Mike & H&S Companies 

Third Battalion, Fifth Marines

Veterans of the Vietnam War
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Thank you for sharing Pat's 2nd tour combat history,and the e-mails from Gen. Brandtner. I appreciate it.

I knew he saw a lot of action, but I had no idea how much. He never let on to anyone as far as I know. I also did'nt know that he extended his 2nd tour.

Some guys gave so much more than others. Pat was one of those. When he visited me in Seattle a few years ago (the last time I got together with him, and much to my regret now), I asked him why he went back into the corps (most of us used to count the days till our time was up). He told me that "there was something left undone". When we were both there in`65/`66 it was quiet (at least in Danang where I was) compared to what was going to happen shortly. He told me that during his 2nd tour, "there was enough for everyone". As I mentioned on the phone, he was still very deeply affected by his experiences. From the info you sent it's easy to understand why.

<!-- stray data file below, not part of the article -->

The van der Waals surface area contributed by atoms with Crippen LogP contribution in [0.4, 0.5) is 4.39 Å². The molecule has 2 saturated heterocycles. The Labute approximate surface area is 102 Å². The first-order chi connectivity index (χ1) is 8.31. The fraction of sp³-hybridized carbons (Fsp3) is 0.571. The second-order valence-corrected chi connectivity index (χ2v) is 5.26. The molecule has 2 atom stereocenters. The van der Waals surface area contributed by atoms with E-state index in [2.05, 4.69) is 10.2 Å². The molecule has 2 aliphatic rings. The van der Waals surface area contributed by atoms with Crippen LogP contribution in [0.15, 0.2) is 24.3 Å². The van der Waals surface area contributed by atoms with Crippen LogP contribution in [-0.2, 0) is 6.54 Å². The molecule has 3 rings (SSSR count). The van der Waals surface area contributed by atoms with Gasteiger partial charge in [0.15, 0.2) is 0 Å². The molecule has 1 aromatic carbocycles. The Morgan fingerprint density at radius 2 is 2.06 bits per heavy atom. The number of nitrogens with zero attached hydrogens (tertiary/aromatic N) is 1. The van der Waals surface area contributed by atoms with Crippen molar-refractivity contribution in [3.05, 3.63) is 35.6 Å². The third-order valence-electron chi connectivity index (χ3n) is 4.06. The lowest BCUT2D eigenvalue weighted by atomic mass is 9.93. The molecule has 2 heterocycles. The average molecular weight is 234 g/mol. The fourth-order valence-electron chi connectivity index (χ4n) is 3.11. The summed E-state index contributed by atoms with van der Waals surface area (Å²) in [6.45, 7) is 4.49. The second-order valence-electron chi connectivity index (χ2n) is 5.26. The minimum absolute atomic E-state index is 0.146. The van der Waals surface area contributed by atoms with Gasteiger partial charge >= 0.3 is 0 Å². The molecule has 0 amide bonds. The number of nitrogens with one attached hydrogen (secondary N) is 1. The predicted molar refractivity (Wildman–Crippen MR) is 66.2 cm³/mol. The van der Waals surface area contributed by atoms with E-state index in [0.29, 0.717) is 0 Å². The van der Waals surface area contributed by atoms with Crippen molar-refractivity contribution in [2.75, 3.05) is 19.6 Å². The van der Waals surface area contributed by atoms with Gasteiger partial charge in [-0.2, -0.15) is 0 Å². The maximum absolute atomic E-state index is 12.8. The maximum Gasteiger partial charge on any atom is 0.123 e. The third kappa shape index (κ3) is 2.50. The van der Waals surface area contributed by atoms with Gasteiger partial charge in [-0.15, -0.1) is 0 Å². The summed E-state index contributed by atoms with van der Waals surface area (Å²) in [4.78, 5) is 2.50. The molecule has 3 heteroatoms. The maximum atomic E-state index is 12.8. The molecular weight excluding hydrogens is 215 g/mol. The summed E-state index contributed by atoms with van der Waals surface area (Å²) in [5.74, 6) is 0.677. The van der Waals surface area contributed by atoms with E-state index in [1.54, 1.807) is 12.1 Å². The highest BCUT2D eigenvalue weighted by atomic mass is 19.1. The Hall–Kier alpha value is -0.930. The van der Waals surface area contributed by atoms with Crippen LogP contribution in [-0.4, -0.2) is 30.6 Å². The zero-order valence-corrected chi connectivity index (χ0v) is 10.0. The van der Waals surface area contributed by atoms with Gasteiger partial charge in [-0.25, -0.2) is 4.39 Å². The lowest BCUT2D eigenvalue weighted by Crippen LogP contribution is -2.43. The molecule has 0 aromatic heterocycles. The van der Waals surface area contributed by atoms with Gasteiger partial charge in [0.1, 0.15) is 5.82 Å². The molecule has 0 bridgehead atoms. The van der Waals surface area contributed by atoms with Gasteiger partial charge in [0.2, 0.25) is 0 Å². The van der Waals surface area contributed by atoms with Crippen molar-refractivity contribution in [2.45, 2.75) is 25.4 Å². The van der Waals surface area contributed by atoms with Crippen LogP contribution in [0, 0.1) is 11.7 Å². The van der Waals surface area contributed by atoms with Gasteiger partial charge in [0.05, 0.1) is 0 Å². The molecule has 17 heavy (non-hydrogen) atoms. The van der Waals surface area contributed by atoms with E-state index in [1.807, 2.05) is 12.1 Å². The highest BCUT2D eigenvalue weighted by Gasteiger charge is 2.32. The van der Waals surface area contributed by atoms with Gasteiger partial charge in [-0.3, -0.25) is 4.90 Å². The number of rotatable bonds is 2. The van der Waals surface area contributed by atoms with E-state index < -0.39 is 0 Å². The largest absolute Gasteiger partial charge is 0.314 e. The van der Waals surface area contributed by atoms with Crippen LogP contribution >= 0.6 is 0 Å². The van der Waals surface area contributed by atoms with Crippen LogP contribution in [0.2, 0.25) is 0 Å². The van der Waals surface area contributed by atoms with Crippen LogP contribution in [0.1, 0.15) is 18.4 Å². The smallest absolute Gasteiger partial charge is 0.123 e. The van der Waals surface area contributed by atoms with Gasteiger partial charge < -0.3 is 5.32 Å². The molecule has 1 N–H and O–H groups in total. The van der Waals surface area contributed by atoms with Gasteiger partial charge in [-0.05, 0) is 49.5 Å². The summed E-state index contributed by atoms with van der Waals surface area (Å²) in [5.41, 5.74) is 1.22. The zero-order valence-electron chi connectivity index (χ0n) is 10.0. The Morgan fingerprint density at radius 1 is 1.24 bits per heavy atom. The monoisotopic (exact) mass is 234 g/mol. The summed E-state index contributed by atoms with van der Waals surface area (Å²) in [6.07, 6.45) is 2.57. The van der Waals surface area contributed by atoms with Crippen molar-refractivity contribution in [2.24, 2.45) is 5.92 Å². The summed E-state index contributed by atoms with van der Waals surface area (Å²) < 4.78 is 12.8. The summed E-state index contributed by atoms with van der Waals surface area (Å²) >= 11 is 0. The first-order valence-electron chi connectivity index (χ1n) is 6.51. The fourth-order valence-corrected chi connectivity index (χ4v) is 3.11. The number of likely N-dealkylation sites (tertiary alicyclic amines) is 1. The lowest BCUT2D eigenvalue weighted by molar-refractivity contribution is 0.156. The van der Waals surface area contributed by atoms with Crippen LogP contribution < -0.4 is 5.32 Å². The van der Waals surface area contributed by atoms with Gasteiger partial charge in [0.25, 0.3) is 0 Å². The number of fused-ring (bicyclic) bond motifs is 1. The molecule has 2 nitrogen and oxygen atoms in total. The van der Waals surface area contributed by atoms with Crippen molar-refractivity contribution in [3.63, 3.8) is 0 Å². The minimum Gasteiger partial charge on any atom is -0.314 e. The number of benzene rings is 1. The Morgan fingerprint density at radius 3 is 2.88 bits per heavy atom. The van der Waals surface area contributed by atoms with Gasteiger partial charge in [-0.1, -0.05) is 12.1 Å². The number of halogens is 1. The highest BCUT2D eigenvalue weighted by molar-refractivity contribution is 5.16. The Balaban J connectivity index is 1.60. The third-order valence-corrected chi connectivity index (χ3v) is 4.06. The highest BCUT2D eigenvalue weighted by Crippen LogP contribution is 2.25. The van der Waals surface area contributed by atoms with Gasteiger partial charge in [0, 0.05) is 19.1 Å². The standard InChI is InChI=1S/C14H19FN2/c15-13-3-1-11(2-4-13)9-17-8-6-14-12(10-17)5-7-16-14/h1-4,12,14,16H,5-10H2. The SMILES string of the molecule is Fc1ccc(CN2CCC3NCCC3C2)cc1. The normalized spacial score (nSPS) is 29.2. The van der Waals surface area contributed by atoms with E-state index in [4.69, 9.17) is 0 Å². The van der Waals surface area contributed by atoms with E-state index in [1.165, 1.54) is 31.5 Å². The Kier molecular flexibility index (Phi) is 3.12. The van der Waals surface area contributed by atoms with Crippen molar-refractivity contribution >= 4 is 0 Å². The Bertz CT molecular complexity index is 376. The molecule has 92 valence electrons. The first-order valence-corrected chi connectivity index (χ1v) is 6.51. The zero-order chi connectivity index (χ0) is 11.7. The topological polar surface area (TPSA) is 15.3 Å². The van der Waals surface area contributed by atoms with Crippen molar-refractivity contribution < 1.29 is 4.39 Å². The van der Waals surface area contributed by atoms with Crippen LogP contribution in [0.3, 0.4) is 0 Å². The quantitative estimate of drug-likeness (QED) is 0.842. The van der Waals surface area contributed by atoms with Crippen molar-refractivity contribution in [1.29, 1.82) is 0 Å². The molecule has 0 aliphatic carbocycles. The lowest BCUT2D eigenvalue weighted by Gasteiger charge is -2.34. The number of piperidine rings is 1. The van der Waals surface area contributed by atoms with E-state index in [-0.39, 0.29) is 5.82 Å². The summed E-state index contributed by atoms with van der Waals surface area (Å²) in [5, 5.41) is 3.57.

In reflection, for various reasons, I think a lot of us thought about going back in after our Marine Corp obligation was up and we were back in civilian life, but few of us had the real desire, the will, or the nerve to do it. To my mind, only the real Marines stayed in Vietnam, or volunteered again to go back. Pat was a member of this special breed, and I admired him greatly for doing it. Not to sound melodramatic, but it's men like Pat that have allowed this country to become what it is today by being willing to fight it's battles.

Pat certainly took care of "the things left undone."

I'm proud to be able to recall him as a friend. I will always remember him.


Jack Atwood